How's this for high concept: blind American bluesman teaches himself the esoteric Tuvan art of throat singing, then travels to the Central Asian republic and wins a throat-singing competition. Which is precisely what happened to Paul Pena, as depicted in the documentary film "Genghis Blues," released recently on video and DVD.
"I was stunned when I won and that's an understatement," Pena laughed. Not only was Pena judged best kargyraa singer (one among throat singing's six styles), but he was also voted "audience favorite," a category created after he was called back for several encores and spoke to the audience in its native language.
Born blind, the 50-year-old singer apprenticed with John Lee Hooker, T-Bone Walker and other bluesmen before performing in San Francisco for many years. Pena also wrote "Jet Airliner," a 1977 hit for rocker Steve Miller. But his musical world turned upside-down on December 29, 1984, when he received a strong Radio Moscow signal on his short-wave set and heard throat singing for the first time. "I thought my radio had busted," he said.
Pena tried unsuccessfully to track down information on the "Tuvash" people, as the announcer had called them, finally stumbling across a CD of throat singing in 1991. "For the next three or four months I played it almost 24 hours a day," he said, "and made all sorts of funny noises."
Through a mix of luck and persistence he eventually learned the technique where, he explained, "you constrict one part of the throat and push hard into another. In that space the sound changes." Having mastered the basic technique, he was able to learn different styles. He concentrated on the bass-heavy overtones of kargyraa, with its similarity to gutbucket blues vocals, which can be heard in "Kargyraa Moan" (RealAudio excerpt) from Genghis Blues, the movie's soundtrack album.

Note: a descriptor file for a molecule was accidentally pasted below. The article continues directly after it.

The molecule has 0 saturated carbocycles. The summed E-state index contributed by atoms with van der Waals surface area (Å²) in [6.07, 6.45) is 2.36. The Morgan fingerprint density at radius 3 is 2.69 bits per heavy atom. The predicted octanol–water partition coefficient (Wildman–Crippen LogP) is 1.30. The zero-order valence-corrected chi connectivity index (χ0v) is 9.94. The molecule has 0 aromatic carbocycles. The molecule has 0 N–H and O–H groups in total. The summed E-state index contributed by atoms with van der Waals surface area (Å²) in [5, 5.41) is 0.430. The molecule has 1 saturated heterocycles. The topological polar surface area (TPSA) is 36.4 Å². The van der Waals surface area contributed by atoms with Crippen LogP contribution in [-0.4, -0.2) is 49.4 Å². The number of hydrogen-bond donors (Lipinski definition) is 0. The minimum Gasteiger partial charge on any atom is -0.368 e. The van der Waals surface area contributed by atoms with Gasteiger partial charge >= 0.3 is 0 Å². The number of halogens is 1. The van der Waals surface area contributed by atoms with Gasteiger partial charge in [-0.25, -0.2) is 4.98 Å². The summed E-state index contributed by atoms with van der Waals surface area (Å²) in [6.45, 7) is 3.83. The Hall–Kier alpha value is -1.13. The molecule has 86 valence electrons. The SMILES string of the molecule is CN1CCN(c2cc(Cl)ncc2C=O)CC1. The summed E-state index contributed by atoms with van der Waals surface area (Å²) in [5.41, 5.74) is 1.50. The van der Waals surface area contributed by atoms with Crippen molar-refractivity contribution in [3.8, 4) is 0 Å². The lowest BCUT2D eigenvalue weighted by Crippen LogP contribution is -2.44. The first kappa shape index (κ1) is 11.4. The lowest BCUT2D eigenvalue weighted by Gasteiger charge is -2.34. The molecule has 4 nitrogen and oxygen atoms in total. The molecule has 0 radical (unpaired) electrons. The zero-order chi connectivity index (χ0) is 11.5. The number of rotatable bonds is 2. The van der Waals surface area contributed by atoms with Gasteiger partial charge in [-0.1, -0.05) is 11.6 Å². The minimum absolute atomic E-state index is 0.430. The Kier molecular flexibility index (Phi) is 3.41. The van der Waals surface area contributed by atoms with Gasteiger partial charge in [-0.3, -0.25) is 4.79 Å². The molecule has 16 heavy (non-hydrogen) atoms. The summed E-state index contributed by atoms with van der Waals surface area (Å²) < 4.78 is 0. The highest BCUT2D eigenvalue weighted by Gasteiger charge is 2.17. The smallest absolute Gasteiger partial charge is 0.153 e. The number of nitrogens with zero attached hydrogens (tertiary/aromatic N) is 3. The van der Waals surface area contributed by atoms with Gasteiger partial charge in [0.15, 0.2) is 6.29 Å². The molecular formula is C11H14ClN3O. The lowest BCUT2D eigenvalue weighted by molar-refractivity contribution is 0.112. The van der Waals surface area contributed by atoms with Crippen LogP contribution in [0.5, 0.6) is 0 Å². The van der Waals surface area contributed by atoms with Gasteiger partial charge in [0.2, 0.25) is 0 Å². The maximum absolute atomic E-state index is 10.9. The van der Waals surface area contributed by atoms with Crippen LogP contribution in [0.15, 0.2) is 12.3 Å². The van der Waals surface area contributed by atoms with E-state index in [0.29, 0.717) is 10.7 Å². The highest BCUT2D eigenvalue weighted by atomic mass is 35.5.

But it wasn't until he met Tuvan singer Kongar-Ol Ondar at a 1993 San Francisco performance that he first throat sang publicly. "I opened up with this popular Tuvan song," Pena recalled. "They hadn't done it in their program, so I had to have learned it elsewhere. He just freaked." The two of them soon became fast friends.
Later that year Pena met Ralph Leighton, founder of the Friends of Tuva Society along with the late Nobel Prize-winning physicist Richard Feynman. Leighton paid for Plena to attend the triennial symposium and throat-singing competition in Kyzyl, Tuva, in 1995, because, Leighton said, "he has this spirit of adventure, of not taking things for granted."
Film makers Roco and Adrian Belic documented both Pena's triumph at the competition as well as his travels around Tuva with Ondar. The trek inspired Pena's moving "Center of Asia" (RealAudio excerpt), a love song to both country and journey. The resulting film was nominated for an Academy Award and won awards at both Sundance and the San Francisco International Film Festival.
Life since Tuva hasn't been easy for Pena, however.
"A lot of things happened within a year of his return," said Leighton. "He inhaled smoke from a fire in his apartment and was in the hospital. Then he lost weight. Finally we persuaded him to see a doctor, who misdiagnosed him as suffering from pancreatic cancer."
Even though he's lost 100 pounds and has round-the-clock care for his pancreatic illness, Pena still performs. He recently played a gig to celebrate the release of Genghis Blues, the new blues disc Giant Killers and the reissue of his 1973 record Night Train. But the experience of being a throat-singing American in Tuva will stay with him forever.
"It's still such a surprise when I think about it," observed Pena. "It's like that guy was in a movie and I watched him. I'd love to go back sometime."